Minority Mental Health Awareness: Hispanic Males and Addiction Recovery

Hispanics are a growing minority in the United States. According to the US Census Bureau:

  • By 2060, the number of Hispanics in the United States is projected to grow to 129 million, or 31 percent of the population. Of all of the nations of the world, only Mexico has a larger Hispanic population than the United States.
  • 65 percent of U.S. Hispanics have a Mexican background, followed by 9.4 percent with a Puerto Rican background, 3.8 percent with a Salvadoran background, 3.6 percent with a Cuban background, 3 percent with a Dominican background, and 2.3 percent with a Guatemalan background.
  • Latinos are highly concentrated in a few states in the U.S., including Texas, California, and New Mexico. 47 percent of New Mexico’s population is Hispanic. Hispanics also constitute significant percentages of the population in states such as Arizona, Colorado, and Washington. Also, more than one million Hispanics live in Florida, Illinois, New York, and New Jersey.
  • Hispanics owned 8.3 percent of U.S. firms in 2008.
  • Overall, 63 percent of Latinos have graduated from high school and 13 percent have graduated from college.
  • Twenty-five percent of Hispanics live in poverty.
  • There are 1.2 million Hispanic armed forces veterans in the U.S.

According to an article in the US National Library of Medicine/National Institutes of Health entitled “Prevalence of Mental Illness in Immigrant and Non-Immigrant U.S. Latino Groups”

  • Lifetime prevalence rates are more than 50 percent for non-Latino whites born in the US, versus between 30 and 40 percent for Latino populations born in the US.
  • Among US-born Latinos, Mexican Americans and Puerto Ricans have comparable lifetime prevalence rates, around 40 percent, while Cuban Americans and other Latinos have lifetime prevalence rates closer to 30 percent. 
  • Among immigrants, Cuban Americans, Mexican Americans, and other Latinos all have lifetime prevalence rates below 30 percent.

However, despite these overall lower rates, a CDC report states:

  • Latino high school males are just as likely to report suicidal thinking as non-Latino whites (10.7 percent versus 10.5 percent), and more likely to attempt suicide (6.9 percent versus 4.6 percent).
  • Latino high school females are more likely to report suicidal thinking than non-Latino white females (20.2 percent to 16.1 percent), and more likely to attempt suicide as well (13.5 percent to 7.9 percent).
  • As the CDC data suggest, young Latino females are nearly twice as likely as males both to think about suicide and to attempt suicide.

A report by the National Survey on Drug Use and Health (NSDUH) says that combined 2003 to 2011 data indicate that Hispanics were more likely than non-Hispanics to have needed treatment in the past year. That is, 9.9 percent of Hispanics (3.4 million) and 9.2 percent of non-Hispanics (19.7 million) needed substance use treatment. Among persons aged 12 or older who were in need of treatment, Hispanics were less likely than non-Hispanics to have received treatment (9.0 vs. 10.5 percent). An estimated 3.1 million Hispanics needed but did not receive specialty treatment.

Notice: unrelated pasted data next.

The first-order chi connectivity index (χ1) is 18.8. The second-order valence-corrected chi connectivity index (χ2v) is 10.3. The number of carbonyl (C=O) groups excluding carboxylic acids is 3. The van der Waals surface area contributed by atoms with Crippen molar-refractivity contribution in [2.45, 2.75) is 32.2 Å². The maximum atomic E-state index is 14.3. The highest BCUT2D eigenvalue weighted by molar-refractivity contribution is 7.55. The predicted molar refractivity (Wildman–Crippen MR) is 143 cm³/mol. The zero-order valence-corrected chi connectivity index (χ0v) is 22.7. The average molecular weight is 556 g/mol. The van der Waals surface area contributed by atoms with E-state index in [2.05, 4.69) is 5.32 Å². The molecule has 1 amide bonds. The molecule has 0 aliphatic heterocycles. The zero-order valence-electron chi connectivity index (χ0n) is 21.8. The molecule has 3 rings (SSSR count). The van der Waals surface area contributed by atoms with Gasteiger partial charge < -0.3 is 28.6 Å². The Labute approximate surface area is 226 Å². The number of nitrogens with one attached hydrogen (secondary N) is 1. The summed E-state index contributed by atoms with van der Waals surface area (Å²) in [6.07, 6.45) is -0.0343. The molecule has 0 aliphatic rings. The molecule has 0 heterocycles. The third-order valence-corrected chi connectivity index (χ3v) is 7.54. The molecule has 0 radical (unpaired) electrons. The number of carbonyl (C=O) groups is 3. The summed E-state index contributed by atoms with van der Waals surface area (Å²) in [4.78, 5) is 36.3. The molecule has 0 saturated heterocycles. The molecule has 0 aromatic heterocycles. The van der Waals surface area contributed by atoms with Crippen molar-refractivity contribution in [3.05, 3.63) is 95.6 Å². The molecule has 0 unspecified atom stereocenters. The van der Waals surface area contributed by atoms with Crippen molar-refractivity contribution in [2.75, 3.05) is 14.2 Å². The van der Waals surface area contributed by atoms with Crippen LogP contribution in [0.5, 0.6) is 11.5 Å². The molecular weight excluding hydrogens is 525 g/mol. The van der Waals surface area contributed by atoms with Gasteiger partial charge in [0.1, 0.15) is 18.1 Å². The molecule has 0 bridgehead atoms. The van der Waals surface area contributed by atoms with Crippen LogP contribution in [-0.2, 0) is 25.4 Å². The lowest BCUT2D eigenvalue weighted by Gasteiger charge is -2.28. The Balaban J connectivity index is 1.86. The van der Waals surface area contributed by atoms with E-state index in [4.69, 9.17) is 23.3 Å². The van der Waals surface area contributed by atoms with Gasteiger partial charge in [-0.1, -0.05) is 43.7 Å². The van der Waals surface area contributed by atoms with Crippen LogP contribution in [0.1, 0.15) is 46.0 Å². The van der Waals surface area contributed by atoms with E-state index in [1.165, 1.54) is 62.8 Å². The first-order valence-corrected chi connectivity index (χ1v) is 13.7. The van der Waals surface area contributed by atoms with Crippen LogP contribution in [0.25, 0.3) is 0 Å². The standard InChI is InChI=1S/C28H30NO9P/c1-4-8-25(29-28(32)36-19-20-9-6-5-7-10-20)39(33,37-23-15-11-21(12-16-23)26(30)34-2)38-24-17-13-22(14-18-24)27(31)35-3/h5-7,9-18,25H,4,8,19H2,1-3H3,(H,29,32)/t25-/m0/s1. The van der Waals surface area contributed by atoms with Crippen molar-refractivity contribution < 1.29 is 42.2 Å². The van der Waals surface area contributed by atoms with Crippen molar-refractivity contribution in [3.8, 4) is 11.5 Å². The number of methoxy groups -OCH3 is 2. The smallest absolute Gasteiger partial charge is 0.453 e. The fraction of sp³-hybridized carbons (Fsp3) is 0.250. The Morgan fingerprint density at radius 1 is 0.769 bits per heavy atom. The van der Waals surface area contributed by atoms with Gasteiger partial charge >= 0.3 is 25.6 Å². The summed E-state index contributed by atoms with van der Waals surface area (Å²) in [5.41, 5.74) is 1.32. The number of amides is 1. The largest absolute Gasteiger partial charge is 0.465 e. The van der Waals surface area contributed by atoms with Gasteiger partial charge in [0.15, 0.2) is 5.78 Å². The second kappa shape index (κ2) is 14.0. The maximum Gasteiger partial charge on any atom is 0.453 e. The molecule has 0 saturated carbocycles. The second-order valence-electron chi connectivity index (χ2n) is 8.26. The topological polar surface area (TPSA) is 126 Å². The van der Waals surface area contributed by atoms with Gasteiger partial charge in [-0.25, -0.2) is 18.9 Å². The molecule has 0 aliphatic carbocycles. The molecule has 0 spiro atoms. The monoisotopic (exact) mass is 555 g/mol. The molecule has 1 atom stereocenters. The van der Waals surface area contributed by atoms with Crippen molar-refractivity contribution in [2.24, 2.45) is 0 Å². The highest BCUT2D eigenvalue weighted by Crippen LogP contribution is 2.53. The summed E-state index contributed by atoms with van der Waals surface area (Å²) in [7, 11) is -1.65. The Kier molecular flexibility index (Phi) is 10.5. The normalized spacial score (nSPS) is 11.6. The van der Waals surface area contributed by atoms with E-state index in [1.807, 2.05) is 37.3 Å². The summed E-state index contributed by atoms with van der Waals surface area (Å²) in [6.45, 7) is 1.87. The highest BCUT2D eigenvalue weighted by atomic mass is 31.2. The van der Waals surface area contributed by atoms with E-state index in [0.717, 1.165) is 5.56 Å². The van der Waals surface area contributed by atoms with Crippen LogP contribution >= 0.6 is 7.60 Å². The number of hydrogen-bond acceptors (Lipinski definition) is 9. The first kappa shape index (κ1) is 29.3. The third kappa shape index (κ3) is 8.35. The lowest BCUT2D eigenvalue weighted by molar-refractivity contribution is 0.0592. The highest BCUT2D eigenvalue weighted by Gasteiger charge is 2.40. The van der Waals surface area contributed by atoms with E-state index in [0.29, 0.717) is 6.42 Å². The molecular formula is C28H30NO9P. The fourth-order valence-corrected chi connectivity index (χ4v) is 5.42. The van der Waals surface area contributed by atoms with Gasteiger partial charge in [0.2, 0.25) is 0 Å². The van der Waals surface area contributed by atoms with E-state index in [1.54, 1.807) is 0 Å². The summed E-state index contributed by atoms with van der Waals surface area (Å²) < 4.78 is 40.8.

Among Hispanics who needed but did not receive treatment in the past year, 94.4 percent did not feel the need for it, 3.6 percent felt the need for treatment but did not make an effort to get it, and 2.0 percent felt the need for treatment and did make an effort to get it. Similarly, among non-Hispanics in need of but not receiving treatment, 94.8 percent did not feel the need for treatment, 3.5 percent felt the need for treatment but did not make an effort to get it, and 1.7 percent felt the need for treatment and did make an effort to get it.

The National Comorbidity Study found that relative to whites, Mexican Americans had fewer lifetime disorders overall and less anxiety and substance use disorders.

Indeed, Mexican Americans born outside the United States were found to have lower prevalence rates of any lifetime disorders than Mexican Americans born in the United States. Relative to whites, the lifetime prevalence rates did not differ for Puerto Ricans or for “Other Hispanics.”

Another study found that the lifetime rates of mental disorders among Mexican American immigrants born in Mexico were remarkably lower than the rates of mental disorders among Mexican Americans born in the United States. Overall, approximately 25 percent of the Mexican immigrants had some disorder (including both mental disorders and substance abuse), whereas 48 percent of the U.S.-born Mexican Americans had a disorder

Unfortunately, stigmas about mental health and seeking or receiving help for illness and addictions remain strong in the Hispanic communities. It’s not unique to those communities either; less than one-third of the estimated 18 million American adults who have mental illness seek out or receive treatment for it. A study by William Bega, Ph.D., and professor at the University of Southern California, that surveyed 200 depressed and low-income Latinos in Los Angeles suggested that over half of the participants thought that depressed people weren’t “trustworthy” and that they were unwilling to hang out with a person who is depressed. Participants who self-stigmatized were found to be less likely to take medication or maintain previously scheduled appointments with their doctors.

If you or a loved one is suffering from any form of mental illness, especially those that lead to addiction issues, we urge you to seek out help before the situation worsens. There should be no stigmas attached to getting better, feeling refreshed and rejuvenated, and once again becoming a contributing member of the family.

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